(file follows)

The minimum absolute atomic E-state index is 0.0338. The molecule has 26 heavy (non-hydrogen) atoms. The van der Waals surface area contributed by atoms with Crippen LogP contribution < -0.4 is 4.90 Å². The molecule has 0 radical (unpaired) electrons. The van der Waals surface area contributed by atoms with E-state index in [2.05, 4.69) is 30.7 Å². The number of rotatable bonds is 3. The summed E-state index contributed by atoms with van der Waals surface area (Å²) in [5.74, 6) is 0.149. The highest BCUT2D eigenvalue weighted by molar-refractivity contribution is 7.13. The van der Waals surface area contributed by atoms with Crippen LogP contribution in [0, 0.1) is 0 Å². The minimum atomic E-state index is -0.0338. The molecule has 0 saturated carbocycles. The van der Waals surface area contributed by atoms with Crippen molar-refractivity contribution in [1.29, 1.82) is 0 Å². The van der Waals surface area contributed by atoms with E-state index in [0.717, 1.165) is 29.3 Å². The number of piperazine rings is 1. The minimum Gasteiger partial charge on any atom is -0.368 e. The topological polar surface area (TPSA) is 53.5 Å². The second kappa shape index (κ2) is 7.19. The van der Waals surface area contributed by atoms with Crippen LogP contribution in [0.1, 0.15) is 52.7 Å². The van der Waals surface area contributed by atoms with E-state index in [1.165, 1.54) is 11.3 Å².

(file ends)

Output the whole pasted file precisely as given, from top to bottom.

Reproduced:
The minimum absolute atomic E-state index is 0.0338. The molecule has 26 heavy (non-hydrogen) atoms. The van der Waals surface area contributed by atoms with Crippen LogP contribution < -0.4 is 4.90 Å². The molecule has 0 radical (unpaired) electrons. The van der Waals surface area contributed by atoms with E-state index in [2.05, 4.69) is 30.7 Å². The number of rotatable bonds is 3. The summed E-state index contributed by atoms with van der Waals surface area (Å²) in [5.74, 6) is 0.149. The highest BCUT2D eigenvalue weighted by molar-refractivity contribution is 7.13. The van der Waals surface area contributed by atoms with Crippen LogP contribution in [0, 0.1) is 0 Å². The minimum atomic E-state index is -0.0338. The molecule has 0 saturated carbocycles. The van der Waals surface area contributed by atoms with Crippen molar-refractivity contribution in [1.29, 1.82) is 0 Å². The van der Waals surface area contributed by atoms with E-state index in [0.717, 1.165) is 29.3 Å². The number of piperazine rings is 1. The minimum Gasteiger partial charge on any atom is -0.368 e. The topological polar surface area (TPSA) is 53.5 Å². The second kappa shape index (κ2) is 7.19. The van der Waals surface area contributed by atoms with Crippen LogP contribution in [0.1, 0.15) is 52.7 Å². The van der Waals surface area contributed by atoms with E-state index in [1.165, 1.54) is 11.3 Å².